What can the incarnation teach us about Christian cultural witness and economic action?
When God became a man, He showed us the power of embodied truth. But that divine act wasn’t just meant to rescue us from a fallen world; it was meant to model what transformation actually looks like in the here and now.
As Rev. Robert Sirico recently noted in his reflections on Christmas, the incarnation reminds us “how seriously God takes the material world which he made, and how redemption, in the Christian understanding, is accomplished precisely through and within this material world.”
Over at Gentle Reformation, J.K. Wall connects some additional dots, arguing that many of our social and economic institutions point to that same pattern. In many ways, Wall notes, “Apple borrows from Augustine,” putting right ideas into the right form, making them beautiful, usable, and transformational.
Jesus, however, did not merely live out His divine-human incarnation as an individual. He also started an organization — the church. According to Dutch theologian Abraham Kuyper, this organization embodies and displays to the world the eternal, invisible reality of Christ.
“The [mystical] body of Christ presents itself in the world in the visible church,” Kuyper wrote in his book Pro Rege. He added, “just as the heart speaks in human language, so also must the Spirit bear witness in the Word that the church brings to the world.”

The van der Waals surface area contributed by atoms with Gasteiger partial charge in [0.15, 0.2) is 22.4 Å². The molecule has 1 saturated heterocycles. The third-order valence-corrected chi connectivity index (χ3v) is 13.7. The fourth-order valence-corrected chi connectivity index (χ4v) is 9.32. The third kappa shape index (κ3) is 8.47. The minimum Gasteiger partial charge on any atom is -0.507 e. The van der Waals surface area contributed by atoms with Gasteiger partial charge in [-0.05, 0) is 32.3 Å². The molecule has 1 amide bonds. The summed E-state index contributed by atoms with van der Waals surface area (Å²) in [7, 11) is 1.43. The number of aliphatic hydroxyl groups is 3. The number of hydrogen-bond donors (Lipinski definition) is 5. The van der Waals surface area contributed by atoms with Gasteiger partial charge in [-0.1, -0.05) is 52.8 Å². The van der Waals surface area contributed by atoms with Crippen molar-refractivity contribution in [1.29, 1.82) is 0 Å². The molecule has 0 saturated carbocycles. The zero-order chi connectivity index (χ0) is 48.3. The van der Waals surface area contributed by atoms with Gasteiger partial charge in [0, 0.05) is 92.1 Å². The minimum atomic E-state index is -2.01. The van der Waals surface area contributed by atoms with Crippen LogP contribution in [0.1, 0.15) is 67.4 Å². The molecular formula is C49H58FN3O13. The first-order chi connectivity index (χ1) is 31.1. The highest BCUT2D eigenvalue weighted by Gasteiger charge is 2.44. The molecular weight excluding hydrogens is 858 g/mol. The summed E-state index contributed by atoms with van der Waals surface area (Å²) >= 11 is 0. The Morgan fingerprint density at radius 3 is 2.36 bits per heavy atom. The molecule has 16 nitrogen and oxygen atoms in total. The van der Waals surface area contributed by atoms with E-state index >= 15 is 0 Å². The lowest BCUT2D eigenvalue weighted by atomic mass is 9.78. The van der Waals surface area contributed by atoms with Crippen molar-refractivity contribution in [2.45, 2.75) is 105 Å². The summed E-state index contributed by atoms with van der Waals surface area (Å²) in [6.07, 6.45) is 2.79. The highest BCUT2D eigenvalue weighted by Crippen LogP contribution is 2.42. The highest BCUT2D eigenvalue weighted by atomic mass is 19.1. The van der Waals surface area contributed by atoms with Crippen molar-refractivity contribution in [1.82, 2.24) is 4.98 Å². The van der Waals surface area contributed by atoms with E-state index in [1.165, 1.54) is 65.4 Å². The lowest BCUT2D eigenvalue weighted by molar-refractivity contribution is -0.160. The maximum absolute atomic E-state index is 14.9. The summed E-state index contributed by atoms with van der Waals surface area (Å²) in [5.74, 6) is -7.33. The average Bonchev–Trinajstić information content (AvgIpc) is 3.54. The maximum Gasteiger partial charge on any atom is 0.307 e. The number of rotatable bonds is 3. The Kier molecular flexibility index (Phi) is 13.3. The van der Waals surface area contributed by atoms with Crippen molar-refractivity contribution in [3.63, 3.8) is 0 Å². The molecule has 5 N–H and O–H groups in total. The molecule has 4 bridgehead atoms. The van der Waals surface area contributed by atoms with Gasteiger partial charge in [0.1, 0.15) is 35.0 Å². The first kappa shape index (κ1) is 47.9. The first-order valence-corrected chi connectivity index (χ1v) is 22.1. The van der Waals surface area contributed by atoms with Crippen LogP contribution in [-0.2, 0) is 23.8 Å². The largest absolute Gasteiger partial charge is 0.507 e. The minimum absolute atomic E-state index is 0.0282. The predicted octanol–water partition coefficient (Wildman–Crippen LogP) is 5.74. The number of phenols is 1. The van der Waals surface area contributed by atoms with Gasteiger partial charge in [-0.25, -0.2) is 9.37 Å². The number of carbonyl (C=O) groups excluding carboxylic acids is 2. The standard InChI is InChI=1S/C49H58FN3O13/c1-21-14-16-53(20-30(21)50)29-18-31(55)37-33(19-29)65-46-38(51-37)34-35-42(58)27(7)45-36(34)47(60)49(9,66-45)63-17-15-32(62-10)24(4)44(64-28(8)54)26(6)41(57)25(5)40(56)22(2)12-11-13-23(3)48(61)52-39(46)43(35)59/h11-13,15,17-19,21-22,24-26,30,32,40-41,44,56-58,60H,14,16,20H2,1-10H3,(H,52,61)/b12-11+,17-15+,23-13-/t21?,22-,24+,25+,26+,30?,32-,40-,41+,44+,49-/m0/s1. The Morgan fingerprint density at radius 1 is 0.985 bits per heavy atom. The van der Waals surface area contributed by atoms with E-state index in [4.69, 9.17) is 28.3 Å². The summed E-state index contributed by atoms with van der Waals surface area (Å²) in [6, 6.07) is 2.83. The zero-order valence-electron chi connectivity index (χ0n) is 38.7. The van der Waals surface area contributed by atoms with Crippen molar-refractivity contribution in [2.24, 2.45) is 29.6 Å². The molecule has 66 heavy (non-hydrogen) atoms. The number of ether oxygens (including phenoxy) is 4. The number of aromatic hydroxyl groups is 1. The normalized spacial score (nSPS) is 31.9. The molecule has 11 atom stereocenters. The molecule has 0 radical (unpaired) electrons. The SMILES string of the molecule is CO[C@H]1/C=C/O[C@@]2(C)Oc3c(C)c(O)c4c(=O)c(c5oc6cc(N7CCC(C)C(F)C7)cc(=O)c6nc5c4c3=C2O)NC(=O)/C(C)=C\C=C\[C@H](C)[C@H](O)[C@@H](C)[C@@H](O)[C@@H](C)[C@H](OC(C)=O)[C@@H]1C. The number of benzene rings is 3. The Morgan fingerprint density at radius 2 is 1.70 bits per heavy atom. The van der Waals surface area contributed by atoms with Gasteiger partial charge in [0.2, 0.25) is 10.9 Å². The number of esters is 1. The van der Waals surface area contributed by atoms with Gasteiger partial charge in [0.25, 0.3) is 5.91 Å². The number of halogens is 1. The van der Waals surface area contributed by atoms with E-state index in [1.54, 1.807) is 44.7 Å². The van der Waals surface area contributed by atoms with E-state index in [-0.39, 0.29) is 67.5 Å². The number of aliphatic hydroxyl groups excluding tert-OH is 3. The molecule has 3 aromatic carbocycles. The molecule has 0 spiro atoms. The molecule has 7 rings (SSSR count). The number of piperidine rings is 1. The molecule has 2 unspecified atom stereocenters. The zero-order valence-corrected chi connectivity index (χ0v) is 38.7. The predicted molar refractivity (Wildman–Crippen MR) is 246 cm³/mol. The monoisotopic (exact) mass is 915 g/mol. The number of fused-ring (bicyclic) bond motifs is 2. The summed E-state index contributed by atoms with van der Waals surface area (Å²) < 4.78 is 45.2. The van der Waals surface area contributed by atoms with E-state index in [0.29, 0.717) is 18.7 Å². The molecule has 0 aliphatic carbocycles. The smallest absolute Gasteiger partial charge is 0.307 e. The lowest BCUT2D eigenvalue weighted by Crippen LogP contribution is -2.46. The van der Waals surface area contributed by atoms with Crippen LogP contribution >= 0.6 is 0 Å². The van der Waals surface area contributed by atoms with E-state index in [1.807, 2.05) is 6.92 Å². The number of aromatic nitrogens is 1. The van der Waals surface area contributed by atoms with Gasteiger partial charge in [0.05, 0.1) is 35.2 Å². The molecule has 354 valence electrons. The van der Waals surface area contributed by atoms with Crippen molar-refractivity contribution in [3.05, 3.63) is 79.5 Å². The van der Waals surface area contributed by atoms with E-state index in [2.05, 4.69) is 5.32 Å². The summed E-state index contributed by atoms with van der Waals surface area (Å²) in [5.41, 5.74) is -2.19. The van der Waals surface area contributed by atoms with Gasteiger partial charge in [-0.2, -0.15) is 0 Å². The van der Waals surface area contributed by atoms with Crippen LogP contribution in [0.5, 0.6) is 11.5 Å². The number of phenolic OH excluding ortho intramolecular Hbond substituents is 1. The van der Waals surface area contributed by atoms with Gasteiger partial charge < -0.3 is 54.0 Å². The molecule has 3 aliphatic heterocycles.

So, as Kuyper argues elsewhere, if we are followers of Christ, we will participate in the organization Christ created. Being a Christian isn’t merely about believing timeless truths, nor is it merely about embodying those truths as individuals.
To build the bridge further, connecting individuals to institutions, Wall points to the broader scope of the church’s cultural and civilizational impact:
Likewise…if we are followers of Christ, we will form organizations that incarnate divine truth into their form and action.
That’s what Christians have done for centuries, forming hospitals, universities, schools, philanthropic organizations. Each of these institutions embodied at least one of Christ’s commands—heal the sick, get wisdom, train up a child, give to the poor—in collective action.
There’s no reason this Christian entrepreneurship shouldn’t continue today—forming corporations or institutions of all kinds that collectively act out Christ’s commands.
Incorporation is, in fact, incarnation.
Given our callings as Christ followers, we are called to put right ideas into right form, and not just in common-good, common-grace sorts of ways.
Within and throughout all those efforts, we also have the opportunity to bring divine and redemptive truth across the economic order, planting seeds of life and freedom in the words we say, the principles we uphold, the contributions we bring, and the exchange in which we participate.
Our ideas and forms come from ways that are higher than our ways, and our witness isn’t limited to either the tangible or the transcendent. The Spirit speaks, we listen, and we love.
We “labor faithfully,” Wall concludes, “knowing that Christ the King is working through such institutions to sustain life on earth, to provide for the needs of all people and, ultimately, to build His church.”
Image: The Scottish Market Place, Sir David Wilkie (1818)